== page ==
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Cylinder Seal

Object Number:B16728
Current Location: Collections Storage
Provenience: Iraq
Ur
Archaeology Area: PG 800B
Period: Early Dynastic IIIB
Date Made: 2500-2340 BCE
Early Date: -2500
Late Date: -2340
Section:Near Eastern
Materials:Lapis Lazuli
Inscription Language:Sumerian Language
Length: 4 cm
Outside Diameter:2 cm
Credit Line:British Museum/University Museum Expedition to Ur, Iraq, 1928
Other Number:U.10872 - Field No SF
P269965 - CDLI Number

Description

CBS Register: VI Season. Lapis cylinder seal found against the right arm of Queen Shubad. with the gold pin U.10940 (B16729) (3 pins and 3 cylinders)

UE II: Cylinder seal, lapis-lazuli.

This dark blue lapis lazuli cylinder seal was found leaning against the right upper arm of a queen. On it is engraved a double-register banquet scene with only female participants. All of the women wear a skirt or a dress with a long fringe, and their long hair is drawn together at the nape of the neck in a bun. In the upper register, two females sit on identical folding stools facing each other and raising their conical drinking cups. Between them, two standing servants gesture with raised hands, and to the far left a third servant stands gently waving a square fan. In a second banquet vignette in the lower register, a single female celebrant sits on a stool facing a high table laden with breads and a haunch of meat and is flanked by servants. Behind her, a woman holds a handled jar and raises a cup, perhaps offering a portion of beer to drink with the meal. To the side, a separate scene depicts a musical performance, in which one woman plays a small four-stringed instrument accompanied by two women who clap cymbals and perhaps sing. Two similar cylinder seals were found close to the body of the queen. On one, the banqueters drink from straws that drawn down liquid from a large jar. The other carries an inscription Pu-abi, nin designating the owner as Puabi, the queen. It is this seal that makes Puabi’s identity certain.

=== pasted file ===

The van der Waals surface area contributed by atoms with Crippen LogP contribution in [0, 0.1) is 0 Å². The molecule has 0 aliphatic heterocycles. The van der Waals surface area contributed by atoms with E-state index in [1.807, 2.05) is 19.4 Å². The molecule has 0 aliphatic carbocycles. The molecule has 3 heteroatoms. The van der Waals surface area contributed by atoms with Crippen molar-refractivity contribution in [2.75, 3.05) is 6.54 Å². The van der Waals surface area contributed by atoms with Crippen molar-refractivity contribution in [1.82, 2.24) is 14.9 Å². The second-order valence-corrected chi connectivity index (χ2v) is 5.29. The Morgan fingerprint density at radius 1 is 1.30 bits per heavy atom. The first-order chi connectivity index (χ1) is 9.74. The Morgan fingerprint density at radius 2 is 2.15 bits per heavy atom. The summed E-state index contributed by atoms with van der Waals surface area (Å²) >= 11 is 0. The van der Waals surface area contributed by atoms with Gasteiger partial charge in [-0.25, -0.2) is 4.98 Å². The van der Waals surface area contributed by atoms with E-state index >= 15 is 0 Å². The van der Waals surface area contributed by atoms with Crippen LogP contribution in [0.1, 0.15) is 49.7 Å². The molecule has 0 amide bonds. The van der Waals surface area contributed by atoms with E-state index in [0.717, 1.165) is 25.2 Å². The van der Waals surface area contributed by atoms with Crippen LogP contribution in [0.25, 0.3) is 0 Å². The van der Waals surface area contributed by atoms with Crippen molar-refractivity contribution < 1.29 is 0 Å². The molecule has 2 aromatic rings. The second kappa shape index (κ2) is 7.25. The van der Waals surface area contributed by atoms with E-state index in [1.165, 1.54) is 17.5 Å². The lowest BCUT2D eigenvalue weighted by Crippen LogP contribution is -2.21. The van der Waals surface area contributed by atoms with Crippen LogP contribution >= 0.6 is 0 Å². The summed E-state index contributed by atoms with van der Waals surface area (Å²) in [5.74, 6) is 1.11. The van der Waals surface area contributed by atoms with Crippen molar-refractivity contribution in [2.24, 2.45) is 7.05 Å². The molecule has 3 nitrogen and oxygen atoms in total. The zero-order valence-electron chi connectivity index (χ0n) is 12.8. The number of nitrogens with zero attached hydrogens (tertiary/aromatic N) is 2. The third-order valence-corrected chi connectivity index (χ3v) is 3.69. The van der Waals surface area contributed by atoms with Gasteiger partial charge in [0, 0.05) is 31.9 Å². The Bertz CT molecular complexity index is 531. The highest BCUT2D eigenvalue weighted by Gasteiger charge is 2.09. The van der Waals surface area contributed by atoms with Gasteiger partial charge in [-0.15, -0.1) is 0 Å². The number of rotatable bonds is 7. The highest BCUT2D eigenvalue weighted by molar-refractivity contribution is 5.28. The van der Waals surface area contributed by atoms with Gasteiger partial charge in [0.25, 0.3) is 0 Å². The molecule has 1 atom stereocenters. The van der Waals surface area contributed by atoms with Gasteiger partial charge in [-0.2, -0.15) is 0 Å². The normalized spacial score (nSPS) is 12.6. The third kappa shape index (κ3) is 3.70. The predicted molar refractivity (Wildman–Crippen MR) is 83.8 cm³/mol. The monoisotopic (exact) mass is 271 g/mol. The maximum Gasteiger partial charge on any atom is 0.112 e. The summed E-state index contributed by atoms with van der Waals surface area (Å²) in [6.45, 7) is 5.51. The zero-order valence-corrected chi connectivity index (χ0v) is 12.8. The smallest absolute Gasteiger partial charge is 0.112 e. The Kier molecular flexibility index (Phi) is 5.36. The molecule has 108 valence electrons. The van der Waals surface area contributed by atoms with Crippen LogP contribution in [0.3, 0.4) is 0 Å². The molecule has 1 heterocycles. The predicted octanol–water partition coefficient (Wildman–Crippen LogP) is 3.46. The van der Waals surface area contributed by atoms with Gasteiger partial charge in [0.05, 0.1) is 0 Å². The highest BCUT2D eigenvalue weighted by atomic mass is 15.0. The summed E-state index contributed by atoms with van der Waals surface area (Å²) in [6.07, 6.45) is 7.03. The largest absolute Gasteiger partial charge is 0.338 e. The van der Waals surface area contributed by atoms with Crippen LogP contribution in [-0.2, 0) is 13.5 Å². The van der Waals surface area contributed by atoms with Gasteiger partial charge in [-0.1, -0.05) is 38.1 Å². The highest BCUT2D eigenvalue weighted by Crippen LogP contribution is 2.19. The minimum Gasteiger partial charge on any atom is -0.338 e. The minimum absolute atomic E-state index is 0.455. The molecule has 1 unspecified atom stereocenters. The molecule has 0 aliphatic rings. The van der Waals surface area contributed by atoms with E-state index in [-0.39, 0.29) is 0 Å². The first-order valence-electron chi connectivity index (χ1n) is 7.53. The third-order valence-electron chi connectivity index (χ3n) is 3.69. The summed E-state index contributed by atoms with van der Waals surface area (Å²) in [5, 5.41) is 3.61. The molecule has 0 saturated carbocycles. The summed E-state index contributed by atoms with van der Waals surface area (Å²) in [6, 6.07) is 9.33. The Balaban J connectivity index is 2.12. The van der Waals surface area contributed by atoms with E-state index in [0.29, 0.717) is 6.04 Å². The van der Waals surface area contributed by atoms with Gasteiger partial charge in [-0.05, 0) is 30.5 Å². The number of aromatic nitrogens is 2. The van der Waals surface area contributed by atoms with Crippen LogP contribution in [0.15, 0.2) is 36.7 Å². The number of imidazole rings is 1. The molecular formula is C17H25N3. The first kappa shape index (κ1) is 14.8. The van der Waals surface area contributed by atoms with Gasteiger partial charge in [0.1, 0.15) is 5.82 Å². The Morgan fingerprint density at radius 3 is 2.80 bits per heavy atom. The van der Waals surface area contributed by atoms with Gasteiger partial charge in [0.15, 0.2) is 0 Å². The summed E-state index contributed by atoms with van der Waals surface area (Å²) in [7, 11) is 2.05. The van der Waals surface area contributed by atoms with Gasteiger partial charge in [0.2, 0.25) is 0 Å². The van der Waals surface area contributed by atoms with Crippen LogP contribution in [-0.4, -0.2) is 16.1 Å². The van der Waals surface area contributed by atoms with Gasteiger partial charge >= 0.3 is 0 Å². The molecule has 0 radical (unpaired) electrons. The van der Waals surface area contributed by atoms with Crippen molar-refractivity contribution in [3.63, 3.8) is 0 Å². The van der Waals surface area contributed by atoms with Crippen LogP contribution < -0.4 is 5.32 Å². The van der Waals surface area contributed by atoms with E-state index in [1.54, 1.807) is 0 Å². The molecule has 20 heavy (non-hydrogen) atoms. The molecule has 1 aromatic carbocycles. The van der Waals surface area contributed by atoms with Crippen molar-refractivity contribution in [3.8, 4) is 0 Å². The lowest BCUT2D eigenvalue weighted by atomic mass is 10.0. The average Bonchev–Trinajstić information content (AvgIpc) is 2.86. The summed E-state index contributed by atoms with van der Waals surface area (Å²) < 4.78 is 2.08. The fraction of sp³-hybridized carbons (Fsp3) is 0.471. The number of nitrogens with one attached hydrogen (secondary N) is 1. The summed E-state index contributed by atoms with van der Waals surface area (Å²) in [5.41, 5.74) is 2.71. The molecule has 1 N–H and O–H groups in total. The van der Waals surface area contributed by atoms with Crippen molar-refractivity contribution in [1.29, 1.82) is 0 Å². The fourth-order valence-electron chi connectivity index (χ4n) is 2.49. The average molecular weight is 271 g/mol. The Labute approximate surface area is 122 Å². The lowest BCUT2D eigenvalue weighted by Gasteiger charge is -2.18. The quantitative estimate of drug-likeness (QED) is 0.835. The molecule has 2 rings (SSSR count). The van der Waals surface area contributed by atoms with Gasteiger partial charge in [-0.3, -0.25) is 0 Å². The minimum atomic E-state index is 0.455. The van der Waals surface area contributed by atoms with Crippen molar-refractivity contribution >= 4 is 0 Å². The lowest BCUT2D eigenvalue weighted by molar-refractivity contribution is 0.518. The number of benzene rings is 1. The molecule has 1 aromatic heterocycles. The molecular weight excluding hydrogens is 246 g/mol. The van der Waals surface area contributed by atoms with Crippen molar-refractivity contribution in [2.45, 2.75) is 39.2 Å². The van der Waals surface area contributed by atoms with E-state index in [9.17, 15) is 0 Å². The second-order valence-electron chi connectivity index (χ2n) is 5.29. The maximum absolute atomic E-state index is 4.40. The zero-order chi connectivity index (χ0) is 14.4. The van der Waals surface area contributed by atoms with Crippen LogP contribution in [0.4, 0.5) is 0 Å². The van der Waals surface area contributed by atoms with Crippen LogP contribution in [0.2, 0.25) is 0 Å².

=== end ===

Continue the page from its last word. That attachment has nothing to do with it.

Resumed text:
The two cuneiform signs that compose her name were initially read as "Shub-ad" in Sumerian. Today, however, we think they should be read in Akkadian as "Pu-abi."

Current & Past Exhibitions:

Ancient Mesopotamia: The Royal Tombs of Ur (1983 - 1998) View Objects in Exhibition
Middle East Galleries (21 Apr 2018) View Objects in Exhibition
Five Thousand Years of Vanity (06 Jan 1944 - 28 Feb 1944) View Objects in Exhibition
Iraq\'s Ancient Past: Rediscovering Ur\'s Royal Cemetery ( Oct 2009 - Jan 2017) View Objects in Exhibition

Bibliography:

[Book] Galpin, Francis W. 1937. The Music of the Sumerians and their Immediate Sucessors the Babylonian and Assyrians.. Cambridge University Press. Actual Citation : Page/Fig./Plate: Plate II:4View Objects related to this Actual Citation
[Book] Quick, Jennifer. 2004. Magnificent Objects from the University of Pennsylvania Museum of Archaeology and Anthropology.. Philadelphia. University of Pennsylvania Museum of Archaeology and Anthropology. ed. 1st. Actual Citation : Page/Fig./Plate: 150View Objects related to this Actual Citation
[Catalogue] Horne, Lee C., and Zettler, Richard L. 1998. Treasures from the Royal Tombs of Ur.. University of Pennsylvania Museum of Archaeology and Anthropology. Actual Citation : Page/Fig./Plate: Pages 77-78/Figure 17View Objects related to this Actual Citation

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